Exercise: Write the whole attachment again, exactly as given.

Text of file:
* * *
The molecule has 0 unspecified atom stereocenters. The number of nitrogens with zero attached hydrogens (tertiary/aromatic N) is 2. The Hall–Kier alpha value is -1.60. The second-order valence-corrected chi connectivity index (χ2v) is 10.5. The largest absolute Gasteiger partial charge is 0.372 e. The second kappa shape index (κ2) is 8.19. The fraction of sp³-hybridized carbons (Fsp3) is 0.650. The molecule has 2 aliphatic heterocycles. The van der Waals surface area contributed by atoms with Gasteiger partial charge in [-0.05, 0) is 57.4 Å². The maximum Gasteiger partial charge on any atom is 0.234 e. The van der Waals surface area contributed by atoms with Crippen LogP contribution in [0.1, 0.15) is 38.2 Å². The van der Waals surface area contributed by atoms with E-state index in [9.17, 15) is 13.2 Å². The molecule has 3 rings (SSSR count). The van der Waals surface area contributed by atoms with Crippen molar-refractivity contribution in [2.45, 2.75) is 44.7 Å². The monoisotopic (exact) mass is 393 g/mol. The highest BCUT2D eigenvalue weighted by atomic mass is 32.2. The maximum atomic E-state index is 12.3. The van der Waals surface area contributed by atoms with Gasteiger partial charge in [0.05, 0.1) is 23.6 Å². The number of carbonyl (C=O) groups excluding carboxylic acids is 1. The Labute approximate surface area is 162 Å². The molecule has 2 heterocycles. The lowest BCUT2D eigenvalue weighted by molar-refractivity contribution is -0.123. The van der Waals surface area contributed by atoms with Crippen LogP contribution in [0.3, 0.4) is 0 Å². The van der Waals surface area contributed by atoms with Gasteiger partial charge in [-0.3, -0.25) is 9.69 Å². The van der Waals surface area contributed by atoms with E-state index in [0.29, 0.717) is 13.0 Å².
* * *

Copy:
The molecule has 0 unspecified atom stereocenters. The number of nitrogens with zero attached hydrogens (tertiary/aromatic N) is 2. The Hall–Kier alpha value is -1.60. The second-order valence-corrected chi connectivity index (χ2v) is 10.5. The largest absolute Gasteiger partial charge is 0.372 e. The second kappa shape index (κ2) is 8.19. The fraction of sp³-hybridized carbons (Fsp3) is 0.650. The molecule has 2 aliphatic heterocycles. The van der Waals surface area contributed by atoms with Gasteiger partial charge in [-0.05, 0) is 57.4 Å². The maximum Gasteiger partial charge on any atom is 0.234 e. The van der Waals surface area contributed by atoms with Crippen LogP contribution in [0.1, 0.15) is 38.2 Å². The van der Waals surface area contributed by atoms with E-state index in [9.17, 15) is 13.2 Å². The molecule has 3 rings (SSSR count). The van der Waals surface area contributed by atoms with Crippen molar-refractivity contribution in [2.45, 2.75) is 44.7 Å². The monoisotopic (exact) mass is 393 g/mol. The highest BCUT2D eigenvalue weighted by atomic mass is 32.2. The maximum atomic E-state index is 12.3. The van der Waals surface area contributed by atoms with Gasteiger partial charge in [0.05, 0.1) is 23.6 Å². The number of carbonyl (C=O) groups excluding carboxylic acids is 1. The Labute approximate surface area is 162 Å². The molecule has 2 heterocycles. The lowest BCUT2D eigenvalue weighted by molar-refractivity contribution is -0.123. The van der Waals surface area contributed by atoms with Crippen LogP contribution in [0.3, 0.4) is 0 Å². The van der Waals surface area contributed by atoms with Gasteiger partial charge in [-0.3, -0.25) is 9.69 Å². The van der Waals surface area contributed by atoms with E-state index in [0.29, 0.717) is 13.0 Å².